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Monday May 18, 2015

Cape Town's Princess Vlei set for natural makeover

In Khoi folklore there is a Gorachoqua princess who lived in a cave at Elephants Eye above Constantia. According to the oral tradition passed down through the ages, she too travelled with her people and their livestock down Kasteel stream to bathe in what was then a pristine lake within a wetland system.

Cape Town's Princess Vlei.

Now, a new project aimed at reclaiming this wetland's natural beauty could finally bring glory to the princess, who, legend has it, was abducted from there five centuries ago.

Princess Vlei, one of Cape Town's iconic wetlands, between the suburbs of Grassy Park and Retreat, could soon become a popular destination if a grassroots plan to preserve its ancient heritage, create a sustainable craft and fresh produce market and protect and celebrate and develop its ecological treasures becomes a reality.

One of the project's progenitors is award-winning environmental and heritage campaigner Kelvin Cochrane. He makes the point that "when the full potential of the "people's plan is realised, the restoration of the princess after whom the waterway is named will also be realised."

He says one of his greatest inspirations for pressing ahead, despite many challenges, is the desire to celebrate the legacy of this woman of indigenous royalty, and thereby unifying all Khoisan descendants.

This motivation is woven into the introduction to the project narrative: "It is said that the profile of the face of the princess lies in the shape of the outline of the vlei's waters edge, looking toward Elephant's Eye cave, where she lived. May she rest in peace and bless the vlei forevermore."

The Dressing the Princess project plan, due to be unveiled in early June, is the brainchild of environmental and heritage activists and the City of Cape Town's award-winning Caring and Managing Public Spaces (Camps), which is focused on the restoration of ecologically sensitive spaces.

This "vision for the future of Princess Vlei" includes a memorial and visitor centre, a craft and fresh produce market village, a sunset concert park and amphitheatre, a Khoisan heritage village, a princess tea room, a restaurant, a Vlei walkway, an upgraded braai area, a children's play park, upgraded ablution facilities and a properly resourced first aid centre. The project plans also include viewing decks positioned at strategic points around the waterway and an inter-active aviary.

Cochrane says the plan is crafted to ensure minimal disturbance to the sensitive ecobalance of the wetland. Unique elements of the plan include self-sustainable ablution facilities that would not be linked to municipal sewerage systems, no use of concrete for construction of any structures and a solar electricity supply system.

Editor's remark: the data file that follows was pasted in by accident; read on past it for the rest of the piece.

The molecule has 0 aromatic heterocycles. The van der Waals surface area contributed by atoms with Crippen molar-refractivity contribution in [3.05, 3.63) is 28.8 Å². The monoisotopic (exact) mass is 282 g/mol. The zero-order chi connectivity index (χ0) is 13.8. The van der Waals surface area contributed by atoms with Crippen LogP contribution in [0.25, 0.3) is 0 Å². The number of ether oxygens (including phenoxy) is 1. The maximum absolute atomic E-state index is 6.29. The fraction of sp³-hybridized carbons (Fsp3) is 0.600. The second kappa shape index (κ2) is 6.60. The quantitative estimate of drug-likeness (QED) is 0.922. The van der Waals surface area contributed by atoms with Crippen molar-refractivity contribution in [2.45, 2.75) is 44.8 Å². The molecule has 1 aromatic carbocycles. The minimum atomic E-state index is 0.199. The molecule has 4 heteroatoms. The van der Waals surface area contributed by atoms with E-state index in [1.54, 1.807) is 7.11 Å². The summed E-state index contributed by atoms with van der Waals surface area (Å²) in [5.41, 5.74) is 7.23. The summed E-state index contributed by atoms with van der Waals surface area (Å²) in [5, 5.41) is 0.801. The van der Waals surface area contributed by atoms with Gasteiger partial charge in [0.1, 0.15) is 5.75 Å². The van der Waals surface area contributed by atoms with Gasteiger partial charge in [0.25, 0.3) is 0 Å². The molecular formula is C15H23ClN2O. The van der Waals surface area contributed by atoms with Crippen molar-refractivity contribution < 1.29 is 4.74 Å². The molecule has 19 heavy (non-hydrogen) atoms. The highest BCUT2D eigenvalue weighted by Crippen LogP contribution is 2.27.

Cochrane explained that the dressing of the Princess Vlei project began almost by chance, when he read a news report of plans to build a shopping mall at Princess Vlei.

"At first I could not believe that any official authority would even consider a proposition to build a shopping mall on an area that has such a critical ecosystem," said Cochrane.

After gathering as much information about the proposed developments as he could, he set about working with several other residents to build a broad-based coalition comprised of artists, heritage experts, environmentalists, teachers, students and nature enthusiasts to challenge the development.

In the process he and others such as environmentalist Dr Graham Noble were able to compile a dossier on the decision-making process, from the late 1990s when the then-South Peninsula Municipality first green lit the development proposal, through the engagements with the City Council and the provincial authorities.

They had to challenge every decision that opened the way for a decision in favour of Insight Property Development building a shopping centre on the site.

This included challenging the affidavit of the consultant associated with the environmental impact assessment. At each point along the way, he says, "we had to put up an intense fight."

Within five years, and with the threat of prosecution by the Hawks of consultants and government officials, this unusual group has emerged victorious, effectively ending plans to build a mall on the land between Prince George Drive and the sensitive wetland.

Cochrane, who has been heralded for his pioneering of the nearby Zeekoevlei, where he is resident, said that his deep interest in "protecting as much of the city's sensitive ecology that has not yet been destroyed by development" that spurred him and others into action.

Cochrane said that the fight to save Princess Vlei was also a labour of love, of working with many volunteers, to clean up and rehabilitate the area. "We first had to develop an understanding of how this space could best be used in the interests of the people, and actually physically moving tons of soil, removing alien vegetation and planting 15 000 plants and 300 indigenous trees," he noted.

He believes that the Khoisan must be central to all that happens at Princess Vlei, because through this initiative there can be restoration and healing for the first nation descendants.

With the plans for the shopping centre all but stalled Cochrane believes it is now time to "realise people's plan, and the dream of a Princess Vlei that belongs to the people, that benefits people and that is protected and preserved for future generations by the people."

Weekend Argus (Saturday Edition)


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